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Ethiopia - trial

Prominent Ethiopian opposition figures charged with terrorism offenses

File photo of opposition leader Jawar Mohammed at home in Addis Ababa in 2019.
File photo of opposition leader Jawar Mohammed at home in Addis Ababa in 2019. AP - Mulugeta Ayene
3 min

The Ethiopian government said it is charging prominent media mogul-turned-politician Jawar Mohammed and 24 others with crimes that include terrorism and incitement to violence, and will face a judge on Monday morning.

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The charges, announced Saturday, relate to the violence after the shooting death of popular Oromo singer Hachalu Hundessa in June, where some 239 people died in clashes with security and in inter-ethnic attacks.

Hachalu, beloved among Oromos, sang of the marginalization his ethnic group felt, both politically and economically.

Charges announced on Facebook

If convicted, Jawar and the others, including politician Bekele Gerba, could face life in prison.

Charges include "trying to incite ethnic and religious based conflict to cause citizens to turn on their fellow citizens" as well as firearms and telecoms fraud violations.

The attorney general's office posted the charges against the 24 in a Facebook post on Saturday, surprising many, including Jawar’s lawyer.

His lawyer Tuli Bayissa told Associated Press newswire that he could not comment on the charges because he was not informed and only saw them on social media. He believes the charges are politically motivated.

The charges, announced Saturday, relate to the violence after the shooting death of popular Oromo singer Hachalu Hundessa in June, where some 239 people died in clashes with security and in inter-ethnic attacks.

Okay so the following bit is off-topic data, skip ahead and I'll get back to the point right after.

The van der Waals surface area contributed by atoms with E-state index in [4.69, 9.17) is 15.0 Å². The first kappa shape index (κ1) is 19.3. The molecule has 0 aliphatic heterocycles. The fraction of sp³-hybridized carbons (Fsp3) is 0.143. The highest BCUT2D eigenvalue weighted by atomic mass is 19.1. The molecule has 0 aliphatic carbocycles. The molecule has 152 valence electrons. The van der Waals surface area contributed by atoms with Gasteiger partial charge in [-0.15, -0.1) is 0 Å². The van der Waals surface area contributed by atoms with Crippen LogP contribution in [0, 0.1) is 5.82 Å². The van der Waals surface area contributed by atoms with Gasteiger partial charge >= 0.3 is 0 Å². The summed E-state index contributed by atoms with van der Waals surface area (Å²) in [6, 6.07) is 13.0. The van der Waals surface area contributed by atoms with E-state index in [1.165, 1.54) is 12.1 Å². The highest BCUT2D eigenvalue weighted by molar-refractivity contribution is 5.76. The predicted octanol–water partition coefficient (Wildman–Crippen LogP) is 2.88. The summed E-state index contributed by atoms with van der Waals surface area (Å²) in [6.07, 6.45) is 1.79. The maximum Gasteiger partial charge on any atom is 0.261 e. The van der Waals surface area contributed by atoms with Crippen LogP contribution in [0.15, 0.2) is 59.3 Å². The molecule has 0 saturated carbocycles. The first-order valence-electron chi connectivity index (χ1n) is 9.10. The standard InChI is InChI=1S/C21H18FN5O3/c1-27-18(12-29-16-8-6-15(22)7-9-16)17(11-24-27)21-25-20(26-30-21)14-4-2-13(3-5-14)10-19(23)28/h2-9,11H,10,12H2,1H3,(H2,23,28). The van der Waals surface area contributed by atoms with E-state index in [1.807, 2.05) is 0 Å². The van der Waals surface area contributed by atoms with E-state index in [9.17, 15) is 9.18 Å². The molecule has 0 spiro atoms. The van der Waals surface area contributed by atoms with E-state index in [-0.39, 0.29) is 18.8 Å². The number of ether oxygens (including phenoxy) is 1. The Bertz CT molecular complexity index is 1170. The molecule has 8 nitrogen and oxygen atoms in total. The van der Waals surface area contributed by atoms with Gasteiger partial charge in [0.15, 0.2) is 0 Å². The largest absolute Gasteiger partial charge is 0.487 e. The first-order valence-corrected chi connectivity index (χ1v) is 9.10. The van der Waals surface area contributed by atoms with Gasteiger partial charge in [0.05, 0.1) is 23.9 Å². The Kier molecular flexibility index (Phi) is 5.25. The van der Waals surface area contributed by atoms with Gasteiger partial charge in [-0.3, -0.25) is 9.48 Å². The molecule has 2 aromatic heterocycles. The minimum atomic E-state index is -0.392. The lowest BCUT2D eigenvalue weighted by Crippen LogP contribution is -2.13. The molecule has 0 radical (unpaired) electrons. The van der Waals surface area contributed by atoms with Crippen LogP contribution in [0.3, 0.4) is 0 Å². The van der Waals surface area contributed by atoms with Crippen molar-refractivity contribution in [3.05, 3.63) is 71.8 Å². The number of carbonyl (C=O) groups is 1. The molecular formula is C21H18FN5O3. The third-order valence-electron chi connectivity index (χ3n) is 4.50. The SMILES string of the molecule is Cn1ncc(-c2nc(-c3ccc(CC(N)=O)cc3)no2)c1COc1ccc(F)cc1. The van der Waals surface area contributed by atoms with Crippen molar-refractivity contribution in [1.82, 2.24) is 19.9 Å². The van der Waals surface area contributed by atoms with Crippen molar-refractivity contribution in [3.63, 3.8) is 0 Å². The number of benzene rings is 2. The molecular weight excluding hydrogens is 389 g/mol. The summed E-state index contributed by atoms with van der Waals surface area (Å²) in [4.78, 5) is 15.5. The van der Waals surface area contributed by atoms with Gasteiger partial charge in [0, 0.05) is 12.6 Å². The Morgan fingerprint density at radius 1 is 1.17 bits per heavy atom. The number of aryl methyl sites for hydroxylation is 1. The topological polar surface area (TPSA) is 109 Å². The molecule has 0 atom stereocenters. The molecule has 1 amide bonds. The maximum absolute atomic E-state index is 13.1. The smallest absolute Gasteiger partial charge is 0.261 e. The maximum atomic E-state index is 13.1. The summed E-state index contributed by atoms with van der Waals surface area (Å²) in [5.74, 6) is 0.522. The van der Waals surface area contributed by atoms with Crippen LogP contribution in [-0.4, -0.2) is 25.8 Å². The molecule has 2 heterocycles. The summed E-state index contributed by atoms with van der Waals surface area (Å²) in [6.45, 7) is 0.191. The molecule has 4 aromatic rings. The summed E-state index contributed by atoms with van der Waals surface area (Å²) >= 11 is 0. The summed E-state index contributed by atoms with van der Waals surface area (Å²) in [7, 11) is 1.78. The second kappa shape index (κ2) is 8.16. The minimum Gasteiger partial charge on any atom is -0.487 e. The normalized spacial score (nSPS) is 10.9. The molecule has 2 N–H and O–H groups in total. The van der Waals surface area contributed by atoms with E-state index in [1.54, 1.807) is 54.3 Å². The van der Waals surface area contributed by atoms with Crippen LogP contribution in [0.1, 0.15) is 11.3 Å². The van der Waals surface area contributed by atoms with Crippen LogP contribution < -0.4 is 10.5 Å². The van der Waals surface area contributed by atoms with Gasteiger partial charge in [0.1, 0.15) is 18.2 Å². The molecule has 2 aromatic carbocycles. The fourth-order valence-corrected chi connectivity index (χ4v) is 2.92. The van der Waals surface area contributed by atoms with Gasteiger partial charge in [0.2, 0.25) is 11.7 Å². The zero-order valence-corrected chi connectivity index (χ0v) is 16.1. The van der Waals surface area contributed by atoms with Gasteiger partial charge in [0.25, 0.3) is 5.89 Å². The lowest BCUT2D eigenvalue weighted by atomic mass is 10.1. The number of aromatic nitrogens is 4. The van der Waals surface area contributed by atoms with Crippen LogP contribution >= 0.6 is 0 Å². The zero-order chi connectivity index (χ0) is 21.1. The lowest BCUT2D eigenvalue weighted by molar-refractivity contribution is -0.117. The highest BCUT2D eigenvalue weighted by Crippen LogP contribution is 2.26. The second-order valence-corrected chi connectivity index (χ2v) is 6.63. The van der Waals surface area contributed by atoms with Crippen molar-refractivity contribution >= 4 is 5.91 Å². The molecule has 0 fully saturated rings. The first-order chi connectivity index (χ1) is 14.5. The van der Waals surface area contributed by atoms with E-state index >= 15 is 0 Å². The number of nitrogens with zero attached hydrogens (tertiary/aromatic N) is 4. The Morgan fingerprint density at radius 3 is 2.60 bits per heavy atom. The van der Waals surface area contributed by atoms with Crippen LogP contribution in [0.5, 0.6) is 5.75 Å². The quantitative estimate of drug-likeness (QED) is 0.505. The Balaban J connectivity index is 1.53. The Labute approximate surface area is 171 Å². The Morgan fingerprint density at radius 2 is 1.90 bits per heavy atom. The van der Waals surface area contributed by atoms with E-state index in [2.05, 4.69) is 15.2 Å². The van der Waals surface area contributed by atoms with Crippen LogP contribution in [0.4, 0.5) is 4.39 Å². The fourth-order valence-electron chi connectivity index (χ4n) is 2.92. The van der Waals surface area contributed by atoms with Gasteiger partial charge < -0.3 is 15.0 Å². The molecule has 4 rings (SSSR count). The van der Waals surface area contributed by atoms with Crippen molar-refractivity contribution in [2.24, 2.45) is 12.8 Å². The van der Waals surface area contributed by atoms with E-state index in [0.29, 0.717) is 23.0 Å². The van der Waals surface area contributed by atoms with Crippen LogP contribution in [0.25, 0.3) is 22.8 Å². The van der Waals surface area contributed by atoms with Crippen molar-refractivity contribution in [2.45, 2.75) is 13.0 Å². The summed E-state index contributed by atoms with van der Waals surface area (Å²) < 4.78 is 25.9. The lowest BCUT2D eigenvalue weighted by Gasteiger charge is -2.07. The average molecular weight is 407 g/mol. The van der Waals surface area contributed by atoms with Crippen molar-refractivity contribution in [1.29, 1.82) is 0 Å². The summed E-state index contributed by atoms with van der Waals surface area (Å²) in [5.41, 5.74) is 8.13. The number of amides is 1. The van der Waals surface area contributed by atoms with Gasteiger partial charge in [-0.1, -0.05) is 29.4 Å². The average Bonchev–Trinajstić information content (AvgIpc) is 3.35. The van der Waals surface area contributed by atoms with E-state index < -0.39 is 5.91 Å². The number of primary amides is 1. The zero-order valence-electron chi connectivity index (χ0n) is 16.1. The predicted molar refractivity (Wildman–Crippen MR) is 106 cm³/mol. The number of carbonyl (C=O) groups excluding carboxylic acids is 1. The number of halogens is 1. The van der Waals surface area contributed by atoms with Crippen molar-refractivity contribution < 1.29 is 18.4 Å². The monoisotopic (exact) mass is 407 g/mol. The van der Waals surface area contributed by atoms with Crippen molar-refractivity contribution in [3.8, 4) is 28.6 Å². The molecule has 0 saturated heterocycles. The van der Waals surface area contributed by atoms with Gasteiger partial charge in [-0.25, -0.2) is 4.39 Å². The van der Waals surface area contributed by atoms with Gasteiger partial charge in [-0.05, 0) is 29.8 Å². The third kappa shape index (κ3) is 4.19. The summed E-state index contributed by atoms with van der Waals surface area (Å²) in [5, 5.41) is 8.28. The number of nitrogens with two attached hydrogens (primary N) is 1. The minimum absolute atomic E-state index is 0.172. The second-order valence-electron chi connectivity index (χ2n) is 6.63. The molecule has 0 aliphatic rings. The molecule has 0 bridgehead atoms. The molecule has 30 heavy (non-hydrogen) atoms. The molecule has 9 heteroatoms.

Hachalu, beloved among Oromos, sang of the marginalization his ethnic group felt, both politically and economically.

 

Jawar originally supported Abiy, and answered his call for exiles to return home and help rebuild the country. Both men are Oromo.

Although Abiy won the Nobel Peace Prize in 2019 for his work on peace with Eritrea, his domestic policies have angered many, including Jawar, who turned against him, saying that the prime minister has not done enough for the Oromo people.

In an opinion piece printed in the Economist this past week, Abiy said that those opposed to his reforms were trying to stir up inter-ethic and inter-religious hatred.

One of Jawar’s timely critiques of Abiy centred on his decision to postpone the general election that was slated for August, due to Covid-19. No new date for elections has been announced, and Abiy’s mandate ends in October.

Activists have criticized why the charges have been brought against the 24 suspects now, when they were arrested nearly two months ago.

Others believe these charges could stoke ethnic tensions again in Oromia.

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